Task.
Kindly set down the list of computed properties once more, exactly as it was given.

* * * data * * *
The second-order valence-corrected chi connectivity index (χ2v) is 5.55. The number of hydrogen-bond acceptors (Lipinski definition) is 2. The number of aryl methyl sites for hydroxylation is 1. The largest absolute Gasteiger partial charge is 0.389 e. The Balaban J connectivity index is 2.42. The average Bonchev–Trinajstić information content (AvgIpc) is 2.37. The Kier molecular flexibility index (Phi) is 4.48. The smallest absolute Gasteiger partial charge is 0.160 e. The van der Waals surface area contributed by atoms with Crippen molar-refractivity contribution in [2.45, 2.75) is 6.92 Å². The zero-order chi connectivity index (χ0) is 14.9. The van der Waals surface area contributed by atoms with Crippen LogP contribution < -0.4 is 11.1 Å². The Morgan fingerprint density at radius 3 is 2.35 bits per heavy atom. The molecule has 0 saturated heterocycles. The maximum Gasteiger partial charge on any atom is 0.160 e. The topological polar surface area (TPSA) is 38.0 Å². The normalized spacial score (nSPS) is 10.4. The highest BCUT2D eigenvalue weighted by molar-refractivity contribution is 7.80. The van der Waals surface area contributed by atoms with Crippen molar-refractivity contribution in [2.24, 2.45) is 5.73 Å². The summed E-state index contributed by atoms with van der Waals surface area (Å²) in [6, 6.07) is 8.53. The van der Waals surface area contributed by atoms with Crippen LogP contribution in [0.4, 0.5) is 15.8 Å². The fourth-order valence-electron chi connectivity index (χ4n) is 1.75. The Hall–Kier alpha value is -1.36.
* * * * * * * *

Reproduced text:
The second-order valence-corrected chi connectivity index (χ2v) is 5.55. The number of hydrogen-bond acceptors (Lipinski definition) is 2. The number of aryl methyl sites for hydroxylation is 1. The largest absolute Gasteiger partial charge is 0.389 e. The Balaban J connectivity index is 2.42. The average Bonchev–Trinajstić information content (AvgIpc) is 2.37. The Kier molecular flexibility index (Phi) is 4.48. The smallest absolute Gasteiger partial charge is 0.160 e. The van der Waals surface area contributed by atoms with Crippen molar-refractivity contribution in [2.45, 2.75) is 6.92 Å². The zero-order chi connectivity index (χ0) is 14.9. The van der Waals surface area contributed by atoms with Crippen LogP contribution < -0.4 is 11.1 Å². The Morgan fingerprint density at radius 3 is 2.35 bits per heavy atom. The molecule has 0 saturated heterocycles. The maximum Gasteiger partial charge on any atom is 0.160 e. The topological polar surface area (TPSA) is 38.0 Å². The normalized spacial score (nSPS) is 10.4. The highest BCUT2D eigenvalue weighted by molar-refractivity contribution is 7.80. The van der Waals surface area contributed by atoms with Crippen molar-refractivity contribution in [2.24, 2.45) is 5.73 Å². The summed E-state index contributed by atoms with van der Waals surface area (Å²) in [6, 6.07) is 8.53. The van der Waals surface area contributed by atoms with Crippen LogP contribution in [0.4, 0.5) is 15.8 Å². The fourth-order valence-electron chi connectivity index (χ4n) is 1.75. The Hall–Kier alpha value is -1.36.